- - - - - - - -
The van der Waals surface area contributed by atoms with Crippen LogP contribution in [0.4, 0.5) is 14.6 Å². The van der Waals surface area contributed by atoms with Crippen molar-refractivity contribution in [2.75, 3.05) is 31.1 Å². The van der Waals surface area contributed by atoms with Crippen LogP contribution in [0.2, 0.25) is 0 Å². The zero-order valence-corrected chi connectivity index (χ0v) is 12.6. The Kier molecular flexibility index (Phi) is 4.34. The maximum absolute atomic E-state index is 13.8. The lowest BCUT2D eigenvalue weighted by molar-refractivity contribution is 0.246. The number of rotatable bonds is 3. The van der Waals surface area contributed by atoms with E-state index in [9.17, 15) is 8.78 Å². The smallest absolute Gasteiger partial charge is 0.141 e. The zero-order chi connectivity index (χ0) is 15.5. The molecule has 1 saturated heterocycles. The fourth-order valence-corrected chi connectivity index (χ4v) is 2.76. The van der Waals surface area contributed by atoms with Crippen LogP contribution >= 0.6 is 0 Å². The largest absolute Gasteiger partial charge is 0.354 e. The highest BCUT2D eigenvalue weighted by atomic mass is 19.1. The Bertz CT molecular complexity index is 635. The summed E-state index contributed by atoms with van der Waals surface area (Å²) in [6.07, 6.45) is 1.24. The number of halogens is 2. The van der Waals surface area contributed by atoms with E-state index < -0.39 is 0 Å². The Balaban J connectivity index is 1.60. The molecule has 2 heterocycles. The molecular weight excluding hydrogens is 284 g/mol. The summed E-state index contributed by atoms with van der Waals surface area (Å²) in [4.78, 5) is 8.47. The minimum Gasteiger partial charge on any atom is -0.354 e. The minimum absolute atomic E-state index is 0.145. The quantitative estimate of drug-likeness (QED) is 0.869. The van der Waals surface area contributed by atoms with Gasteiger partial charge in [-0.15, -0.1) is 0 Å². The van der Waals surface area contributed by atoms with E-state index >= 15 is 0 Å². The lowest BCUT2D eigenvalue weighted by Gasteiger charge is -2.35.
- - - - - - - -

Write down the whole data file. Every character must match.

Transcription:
The van der Waals surface area contributed by atoms with Crippen LogP contribution in [0.4, 0.5) is 14.6 Å². The van der Waals surface area contributed by atoms with Crippen molar-refractivity contribution in [2.75, 3.05) is 31.1 Å². The van der Waals surface area contributed by atoms with Crippen LogP contribution in [0.2, 0.25) is 0 Å². The zero-order valence-corrected chi connectivity index (χ0v) is 12.6. The Kier molecular flexibility index (Phi) is 4.34. The maximum absolute atomic E-state index is 13.8. The lowest BCUT2D eigenvalue weighted by molar-refractivity contribution is 0.246. The number of rotatable bonds is 3. The van der Waals surface area contributed by atoms with E-state index in [9.17, 15) is 8.78 Å². The smallest absolute Gasteiger partial charge is 0.141 e. The zero-order chi connectivity index (χ0) is 15.5. The molecule has 1 saturated heterocycles. The fourth-order valence-corrected chi connectivity index (χ4v) is 2.76. The van der Waals surface area contributed by atoms with Crippen LogP contribution >= 0.6 is 0 Å². The largest absolute Gasteiger partial charge is 0.354 e. The highest BCUT2D eigenvalue weighted by atomic mass is 19.1. The Bertz CT molecular complexity index is 635. The summed E-state index contributed by atoms with van der Waals surface area (Å²) in [6.07, 6.45) is 1.24. The number of halogens is 2. The van der Waals surface area contributed by atoms with E-state index < -0.39 is 0 Å². The Balaban J connectivity index is 1.60. The molecule has 2 heterocycles. The molecular weight excluding hydrogens is 284 g/mol. The summed E-state index contributed by atoms with van der Waals surface area (Å²) in [4.78, 5) is 8.47. The minimum Gasteiger partial charge on any atom is -0.354 e. The minimum absolute atomic E-state index is 0.145. The quantitative estimate of drug-likeness (QED) is 0.869. The van der Waals surface area contributed by atoms with Gasteiger partial charge in [-0.15, -0.1) is 0 Å². The van der Waals surface area contributed by atoms with E-state index >= 15 is 0 Å². The lowest BCUT2D eigenvalue weighted by Gasteiger charge is -2.35.